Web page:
The answers to the questions about patent leniency may actually be found in anonymous comments from insiders. While many comments on the debunking of EPO ‘results’ have come from EPO apologists (if not worse) who are simply shooting the messenger, some of them come from insiders who acknowledge the problem (we have been hearing about these problems for a while). To quote:

I accept that life always involves compromises. But it is distressing to see EPO examiners slowly turning into the three wise monkeys (that is, if you don’t look too hard for problematic prior art, and don’t think too hard about strict compliance with all of the provisions of the EPC, then examination becomes a lot simpler… and faster).

I fully understand what is driving this process, as applicants, the EPO and national patent offices all stand to benefit. However, it does look like it could be the beginning of a process of erosion of the fundamental bargain with the public that underpins the whole patent system.

I am not saying that where we stand now is definitely unacceptable. Instead, I am merely pointing out that what appears to be a drive from the EPO for “examination light” represents a potentially dangerous trend that needs counterbalancing with strong input from voices representing the public interest.

I say this not as a “patent denier” but rather someone who believes in the patent system, and who wants to cherish it for many years to come.

Think about it. If the pendulum swings too far in terms of permissiveness, then there are certain to be cases where aggressive patent owners assert blatantly invalid patents against competitors with shallow pockets – potentially aided by the €11k fee at the UPC for filing a counterclaim for invalidity. It will not take many cases where a patent owner can be painted as a bad actor for there to be overreactions in the opposite direction. If you have any doubts about what can happen, then witness the effect that lobbying by anti-patent pressure groups has had on “gene” (or other “natural phenomenon”) patents in the US and Australia. Scary stuff!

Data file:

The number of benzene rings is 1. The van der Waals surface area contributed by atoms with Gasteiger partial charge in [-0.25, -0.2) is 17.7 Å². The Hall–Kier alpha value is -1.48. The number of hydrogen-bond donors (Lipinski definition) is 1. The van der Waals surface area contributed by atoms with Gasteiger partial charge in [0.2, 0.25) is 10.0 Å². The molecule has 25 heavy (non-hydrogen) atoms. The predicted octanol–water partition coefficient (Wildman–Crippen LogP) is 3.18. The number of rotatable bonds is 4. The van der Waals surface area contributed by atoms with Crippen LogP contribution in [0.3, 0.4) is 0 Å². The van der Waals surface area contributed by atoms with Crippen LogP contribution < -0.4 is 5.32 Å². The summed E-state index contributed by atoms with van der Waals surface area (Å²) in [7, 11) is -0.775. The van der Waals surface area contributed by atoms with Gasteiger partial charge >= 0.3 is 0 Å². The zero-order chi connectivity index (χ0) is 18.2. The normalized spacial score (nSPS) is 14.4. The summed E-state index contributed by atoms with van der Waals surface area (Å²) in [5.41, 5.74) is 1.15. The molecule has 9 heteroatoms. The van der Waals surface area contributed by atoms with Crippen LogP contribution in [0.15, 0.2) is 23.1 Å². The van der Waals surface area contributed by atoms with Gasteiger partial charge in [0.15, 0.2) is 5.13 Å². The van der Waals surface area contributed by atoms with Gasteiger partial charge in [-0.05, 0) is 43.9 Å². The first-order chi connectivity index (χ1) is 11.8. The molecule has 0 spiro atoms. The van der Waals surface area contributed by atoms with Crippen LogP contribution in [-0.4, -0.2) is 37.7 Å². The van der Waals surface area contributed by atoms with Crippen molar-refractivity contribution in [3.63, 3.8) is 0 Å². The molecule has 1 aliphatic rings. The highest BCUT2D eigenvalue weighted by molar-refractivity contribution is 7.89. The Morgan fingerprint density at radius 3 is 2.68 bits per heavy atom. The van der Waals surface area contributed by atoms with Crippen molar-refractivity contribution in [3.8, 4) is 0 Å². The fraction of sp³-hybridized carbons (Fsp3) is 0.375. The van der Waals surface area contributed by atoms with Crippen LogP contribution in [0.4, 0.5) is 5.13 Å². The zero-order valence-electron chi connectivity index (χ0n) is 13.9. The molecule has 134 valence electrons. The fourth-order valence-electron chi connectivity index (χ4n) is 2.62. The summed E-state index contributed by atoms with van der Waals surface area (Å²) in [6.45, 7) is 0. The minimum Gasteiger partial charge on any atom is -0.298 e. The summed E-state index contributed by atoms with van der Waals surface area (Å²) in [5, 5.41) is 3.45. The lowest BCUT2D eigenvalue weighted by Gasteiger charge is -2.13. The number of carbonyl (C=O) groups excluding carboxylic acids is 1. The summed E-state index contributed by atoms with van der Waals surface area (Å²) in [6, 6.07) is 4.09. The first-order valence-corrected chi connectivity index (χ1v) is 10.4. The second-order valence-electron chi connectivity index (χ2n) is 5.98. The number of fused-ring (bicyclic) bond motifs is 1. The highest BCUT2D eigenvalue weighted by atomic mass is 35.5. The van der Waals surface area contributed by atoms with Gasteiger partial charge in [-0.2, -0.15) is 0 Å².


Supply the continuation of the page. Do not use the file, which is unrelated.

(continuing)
I agree that some of the professed aims of the ECFS system are laudable. Indeed, there is no point prioritising cases where everyone is happy to let sleeping dogs lie. However, it is not hard to see that much of what is prioritised by ECFS are the “easy wins”, where examination is very straightforward.

The inevitable short term hike in productivity figures produced by ECFS is not to be welcomed for two reasons. Firstly, it will leave a rump of “clearly difficult” cases that no examiner wants to tackle – because the time taken to sort them out will be too detrimental to the examiner’s apparent productivity. Secondly, it is likely to provide a strong temptation to examiners to keep their productivity figures high by waiving through “borderline” cases – ie. treating them as if they are also “easy wins”.

Nobody expects the EPO’s search and examination to be exhaustive. However, they will be doing us all a favour if a way is found to reward examiners for doing their job properly – and not just speedily. In this respect, it is important to acknowledge that it is impossible to constantly drive down the time taken to search and examine applications without compromising on quality. The best that you can hope for is an acceptable balance between speed and quality. Thus, management initiatives that seek to constantly increase productivity look increasingly like a drive to reach the bottom of the barrel.

Here is another noteworthy and long comment:

Based on our own experience and talking to others in the profession, it seems that for some examiners getting examination reports issued quickly involves being totally unhelpful, simply not dealing with issues or throwing in a load of amendments and gambling on the applicant just accepting what is given to avoid remaining in examination.